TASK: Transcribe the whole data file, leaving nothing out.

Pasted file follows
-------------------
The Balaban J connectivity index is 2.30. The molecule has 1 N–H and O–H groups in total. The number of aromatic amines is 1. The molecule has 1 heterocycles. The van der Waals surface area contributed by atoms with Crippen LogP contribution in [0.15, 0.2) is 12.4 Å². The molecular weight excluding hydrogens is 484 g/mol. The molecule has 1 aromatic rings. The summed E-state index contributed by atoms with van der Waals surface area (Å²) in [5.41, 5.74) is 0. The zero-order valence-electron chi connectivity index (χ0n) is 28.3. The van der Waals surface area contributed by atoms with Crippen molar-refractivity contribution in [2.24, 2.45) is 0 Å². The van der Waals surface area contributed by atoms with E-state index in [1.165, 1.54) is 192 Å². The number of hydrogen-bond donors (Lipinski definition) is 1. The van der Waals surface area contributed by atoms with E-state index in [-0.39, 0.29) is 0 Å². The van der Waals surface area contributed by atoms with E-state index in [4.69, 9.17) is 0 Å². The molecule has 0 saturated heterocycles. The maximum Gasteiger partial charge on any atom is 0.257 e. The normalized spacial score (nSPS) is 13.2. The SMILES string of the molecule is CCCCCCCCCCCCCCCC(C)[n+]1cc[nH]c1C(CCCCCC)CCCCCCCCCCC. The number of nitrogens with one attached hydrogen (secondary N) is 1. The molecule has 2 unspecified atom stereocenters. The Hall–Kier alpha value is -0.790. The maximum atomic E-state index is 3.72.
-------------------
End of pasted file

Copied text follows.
The Balaban J connectivity index is 2.30. The molecule has 1 N–H and O–H groups in total. The number of aromatic amines is 1. The molecule has 1 heterocycles. The van der Waals surface area contributed by atoms with Crippen LogP contribution in [0.15, 0.2) is 12.4 Å². The molecular weight excluding hydrogens is 484 g/mol. The molecule has 1 aromatic rings. The summed E-state index contributed by atoms with van der Waals surface area (Å²) in [5.41, 5.74) is 0. The zero-order valence-electron chi connectivity index (χ0n) is 28.3. The van der Waals surface area contributed by atoms with Crippen molar-refractivity contribution in [2.24, 2.45) is 0 Å². The van der Waals surface area contributed by atoms with E-state index in [1.165, 1.54) is 192 Å². The number of hydrogen-bond donors (Lipinski definition) is 1. The van der Waals surface area contributed by atoms with E-state index in [-0.39, 0.29) is 0 Å². The van der Waals surface area contributed by atoms with E-state index in [4.69, 9.17) is 0 Å². The molecule has 0 saturated heterocycles. The maximum Gasteiger partial charge on any atom is 0.257 e. The normalized spacial score (nSPS) is 13.2. The SMILES string of the molecule is CCCCCCCCCCCCCCCC(C)[n+]1cc[nH]c1C(CCCCCC)CCCCCCCCCCC. The number of nitrogens with one attached hydrogen (secondary N) is 1. The molecule has 2 unspecified atom stereocenters. The Hall–Kier alpha value is -0.790. The maximum atomic E-state index is 3.72.